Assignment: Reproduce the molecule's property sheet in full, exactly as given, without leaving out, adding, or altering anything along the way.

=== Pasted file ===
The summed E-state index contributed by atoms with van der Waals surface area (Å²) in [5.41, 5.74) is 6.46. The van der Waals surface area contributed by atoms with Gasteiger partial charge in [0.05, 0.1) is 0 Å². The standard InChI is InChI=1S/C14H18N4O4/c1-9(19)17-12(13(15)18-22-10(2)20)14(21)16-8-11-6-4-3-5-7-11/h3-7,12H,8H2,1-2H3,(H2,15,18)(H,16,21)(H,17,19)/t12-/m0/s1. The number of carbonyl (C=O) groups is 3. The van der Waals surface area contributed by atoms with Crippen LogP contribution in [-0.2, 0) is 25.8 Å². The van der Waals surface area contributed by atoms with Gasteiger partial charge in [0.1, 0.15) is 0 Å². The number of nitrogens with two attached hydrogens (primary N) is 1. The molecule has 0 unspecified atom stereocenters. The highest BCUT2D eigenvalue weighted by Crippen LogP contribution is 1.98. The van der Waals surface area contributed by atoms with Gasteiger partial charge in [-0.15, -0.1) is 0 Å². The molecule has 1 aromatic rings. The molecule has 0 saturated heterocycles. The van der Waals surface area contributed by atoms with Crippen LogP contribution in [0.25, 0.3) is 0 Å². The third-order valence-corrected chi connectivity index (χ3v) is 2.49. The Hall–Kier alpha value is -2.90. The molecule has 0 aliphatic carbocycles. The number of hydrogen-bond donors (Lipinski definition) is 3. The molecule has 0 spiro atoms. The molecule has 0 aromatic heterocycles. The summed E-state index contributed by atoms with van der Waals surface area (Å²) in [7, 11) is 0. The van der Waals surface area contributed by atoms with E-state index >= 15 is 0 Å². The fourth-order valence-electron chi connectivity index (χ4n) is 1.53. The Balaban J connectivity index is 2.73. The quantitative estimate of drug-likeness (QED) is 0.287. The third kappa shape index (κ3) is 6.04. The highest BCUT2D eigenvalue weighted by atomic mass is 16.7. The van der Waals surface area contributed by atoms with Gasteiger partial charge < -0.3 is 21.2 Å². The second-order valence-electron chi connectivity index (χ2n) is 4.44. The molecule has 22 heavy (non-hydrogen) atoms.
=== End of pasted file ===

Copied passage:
The summed E-state index contributed by atoms with van der Waals surface area (Å²) in [5.41, 5.74) is 6.46. The van der Waals surface area contributed by atoms with Gasteiger partial charge in [0.05, 0.1) is 0 Å². The standard InChI is InChI=1S/C14H18N4O4/c1-9(19)17-12(13(15)18-22-10(2)20)14(21)16-8-11-6-4-3-5-7-11/h3-7,12H,8H2,1-2H3,(H2,15,18)(H,16,21)(H,17,19)/t12-/m0/s1. The number of carbonyl (C=O) groups is 3. The van der Waals surface area contributed by atoms with Crippen LogP contribution in [-0.2, 0) is 25.8 Å². The van der Waals surface area contributed by atoms with Gasteiger partial charge in [0.1, 0.15) is 0 Å². The number of nitrogens with two attached hydrogens (primary N) is 1. The molecule has 0 unspecified atom stereocenters. The highest BCUT2D eigenvalue weighted by Crippen LogP contribution is 1.98. The van der Waals surface area contributed by atoms with Gasteiger partial charge in [-0.15, -0.1) is 0 Å². The molecule has 1 aromatic rings. The molecule has 0 saturated heterocycles. The van der Waals surface area contributed by atoms with Crippen LogP contribution in [0.25, 0.3) is 0 Å². The third-order valence-corrected chi connectivity index (χ3v) is 2.49. The Hall–Kier alpha value is -2.90. The molecule has 0 aliphatic carbocycles. The number of hydrogen-bond donors (Lipinski definition) is 3. The molecule has 0 spiro atoms. The molecule has 0 aromatic heterocycles. The summed E-state index contributed by atoms with van der Waals surface area (Å²) in [7, 11) is 0. The van der Waals surface area contributed by atoms with E-state index >= 15 is 0 Å². The fourth-order valence-electron chi connectivity index (χ4n) is 1.53. The Balaban J connectivity index is 2.73. The quantitative estimate of drug-likeness (QED) is 0.287. The third kappa shape index (κ3) is 6.04. The highest BCUT2D eigenvalue weighted by atomic mass is 16.7. The van der Waals surface area contributed by atoms with Gasteiger partial charge < -0.3 is 21.2 Å². The second-order valence-electron chi connectivity index (χ2n) is 4.44. The molecule has 22 heavy (non-hydrogen) atoms.